I wasn't blown away per se. The way she kind of free associates words I find almost annoying, but it's also joyful and illuminating. The only one that I can say I really, really liked is "you art a scholar, horatio, speak to it", which of course i totally love because it's all hamlet-y when they need someone to talk to the ghost. Also, because of the cry and response in it
Also grand, and more experimental, but I liked the first better.I am in possession of an original copy of a poem in her future third book. She signed a new poem for me! I love her.
"You always knew you could not keep god's attention."
I really liked this, particularly the poems "sweet reader, flanneled and tulled" and "notes toward the ablation of the soul."
Man, is she kooky or what?
Could I do this? I think I could.
weird, pastiche-ish, slipping from form to non-form to form in a circle, okd challenges what makes poetry good, and really, what makes poetry. again, you rock okd.
I love the way Davis plays with language and tone in this collection, and how well-read it is. There are so many fantastic literary/classical references--it's just wonderful. Do recommend!
this book changed my poetic a lot. and led me back to spicer and chaucer.
This collection is worth everything for 'six apologies, lord' and 'if you are asked.' Davis uses some methods of action poetry (consider 'poem for my #*th birthday' in which she writes "tomorrow, in honor of my birthday: DO NOT REVISE / THIS / poem"), e.e. cumming's rejection of capitalization and creative use of punctuation. Davis' poetry often exists at the intersection of 13-year-old-on-the-internet (with her use of multiple '!!!!!' and all-caps for emphasis) and archaic medieval nun, singing [...]
The first half or so of this book really wasn't connecting with me—sort of that feeling that the poetry is good, but good AT A DISTANCE. There was a sense of it being inaccessible (despite the opening poem, "sweet reader, flanneled and tulled"). However, the last half or so, especially the final poems, really started to shine for me. Davis utilizes her strange, idiosyncratic poetic voice to really create resonance in a way that was deeply touching—enough to bump it up to 4/5.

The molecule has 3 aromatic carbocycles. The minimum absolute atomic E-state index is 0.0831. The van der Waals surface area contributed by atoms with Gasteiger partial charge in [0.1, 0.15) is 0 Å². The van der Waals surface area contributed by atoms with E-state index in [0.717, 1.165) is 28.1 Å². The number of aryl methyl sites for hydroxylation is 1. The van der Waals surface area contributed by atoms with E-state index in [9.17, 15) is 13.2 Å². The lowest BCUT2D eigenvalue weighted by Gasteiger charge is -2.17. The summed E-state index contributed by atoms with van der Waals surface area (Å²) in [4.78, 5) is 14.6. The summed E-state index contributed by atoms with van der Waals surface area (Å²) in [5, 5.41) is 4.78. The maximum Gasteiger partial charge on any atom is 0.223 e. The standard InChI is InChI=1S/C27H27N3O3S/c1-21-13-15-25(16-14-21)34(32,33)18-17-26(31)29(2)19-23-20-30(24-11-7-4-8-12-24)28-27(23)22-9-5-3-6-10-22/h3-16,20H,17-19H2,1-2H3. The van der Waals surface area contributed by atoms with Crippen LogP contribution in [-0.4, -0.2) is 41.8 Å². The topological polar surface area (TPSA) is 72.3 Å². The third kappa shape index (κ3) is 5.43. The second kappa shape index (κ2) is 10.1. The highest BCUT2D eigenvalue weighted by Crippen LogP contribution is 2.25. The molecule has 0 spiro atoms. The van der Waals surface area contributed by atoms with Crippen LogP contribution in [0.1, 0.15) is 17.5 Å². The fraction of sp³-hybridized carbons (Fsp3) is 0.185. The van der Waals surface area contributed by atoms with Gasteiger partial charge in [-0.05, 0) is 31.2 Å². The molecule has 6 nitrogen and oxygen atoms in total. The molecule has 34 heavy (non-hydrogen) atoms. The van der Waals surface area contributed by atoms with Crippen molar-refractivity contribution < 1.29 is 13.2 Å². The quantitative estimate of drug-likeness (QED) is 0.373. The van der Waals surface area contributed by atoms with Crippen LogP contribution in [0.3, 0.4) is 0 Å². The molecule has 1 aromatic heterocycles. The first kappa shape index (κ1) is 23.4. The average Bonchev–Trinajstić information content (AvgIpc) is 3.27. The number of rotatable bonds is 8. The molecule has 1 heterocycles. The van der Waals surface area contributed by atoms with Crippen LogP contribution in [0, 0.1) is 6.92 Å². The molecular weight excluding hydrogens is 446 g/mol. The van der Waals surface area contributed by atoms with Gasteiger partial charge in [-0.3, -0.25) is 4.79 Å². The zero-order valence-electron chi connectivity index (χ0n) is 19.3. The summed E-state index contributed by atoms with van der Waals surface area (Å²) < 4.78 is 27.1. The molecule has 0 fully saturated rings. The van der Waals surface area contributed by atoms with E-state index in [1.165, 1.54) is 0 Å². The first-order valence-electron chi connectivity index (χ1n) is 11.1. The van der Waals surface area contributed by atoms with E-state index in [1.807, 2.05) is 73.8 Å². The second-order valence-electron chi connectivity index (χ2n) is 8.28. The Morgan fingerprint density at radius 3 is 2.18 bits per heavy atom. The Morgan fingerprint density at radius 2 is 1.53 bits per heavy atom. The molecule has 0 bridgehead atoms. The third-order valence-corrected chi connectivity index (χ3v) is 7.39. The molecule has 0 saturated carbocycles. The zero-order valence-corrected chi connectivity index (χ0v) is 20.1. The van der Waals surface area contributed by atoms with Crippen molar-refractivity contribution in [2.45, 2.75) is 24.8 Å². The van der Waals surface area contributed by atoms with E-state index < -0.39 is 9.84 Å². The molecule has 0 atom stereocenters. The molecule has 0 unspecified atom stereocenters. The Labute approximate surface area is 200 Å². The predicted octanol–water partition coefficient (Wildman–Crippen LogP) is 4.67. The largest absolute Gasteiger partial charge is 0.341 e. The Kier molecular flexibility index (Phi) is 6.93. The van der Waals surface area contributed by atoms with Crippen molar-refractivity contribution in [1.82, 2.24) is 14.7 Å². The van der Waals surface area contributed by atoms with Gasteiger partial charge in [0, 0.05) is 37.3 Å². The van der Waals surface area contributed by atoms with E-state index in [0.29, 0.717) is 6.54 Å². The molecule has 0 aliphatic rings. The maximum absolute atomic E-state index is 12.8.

in terms of my ranking system i think this would be a 3 except that it really f*cked with the way i look at the poetry i want to read and more importantly the poetry i want to write. olena does some really amazing stuff with words and for that she deserves a 5. this book "changed my literary life" in that way. thank you, o.k.
O, to be stung by an errant bee. O, to sting.O, to see you again. Covered in spring.
Some good poems some not my style. Cool stuff playing with the language but I'm not sure if the content itself really will stick with me.
Olena Kalytiak Davis’ poetry empties words from their meaning and creates new meaning in old articulations.
Read it for school. Did not get most of it. Probably just above my poetry reading level.
I tried to read this book in 2007 and gave up . . . In 2013, I am baffled that I wasn't completely swept off of my feet on my first attempt. This is a brilliantly original book -- lewd, funny, inventive, playful. I wish I wrote it. Here are some favorite lines:-"My body, which is all Wrack / And screw, Love. All slack and crewel."-"I pack, unpack my orange streaked, / My freaked heart."-"I was so weighed down: anchor-hearted, lead-souled.""the first was a boy with a (volley) ball / he wrote me a [...]
There's this sense that I have in reading Davis' later work that she intends her writing for a non-audience--if read aloud, these poems lack the revisionary tactics of her idiosyncratic punctuation styles, but if read solely as text without being verbalized the blunt rhymes and alliterations do not have the same force. Perhaps that's the point: Davis has never compromised herself on behalf of literary tradition and has never addressed a collective when she could speak directly to the reader.Ulti [...]
I hesitated to enter this book then realized my hesitation was because of just how interior, deeply internal, the poems are. They seem to come from the place where language and emotion and memory all blend together.Some of the poems I loved; others I questioned because the "wordplay" seemed more that -- play -- than the uncensored oomph of most of the book. OVerall, a scary book, and darkly funny, and very good.
Wowis one is well, I don't quite have the words but I bet OKD would. Verbal acrobatics accurately describes this collection, but those gymnastics got in the way of my ability to connect with these poems. I really wanted to like this, but I abandoned it as each poem started feeling more and more like a struggle to get through and to understand than the one before. Liked "And Her Soul Out of Nothing" much better.
I have to say that I was disappointed. However, it was worth the read. Some lovely poems. Davis is still a wild poetess that I want to share a drink with.
i loved this emotionally, esp "sweet reader, flanneled and tulled"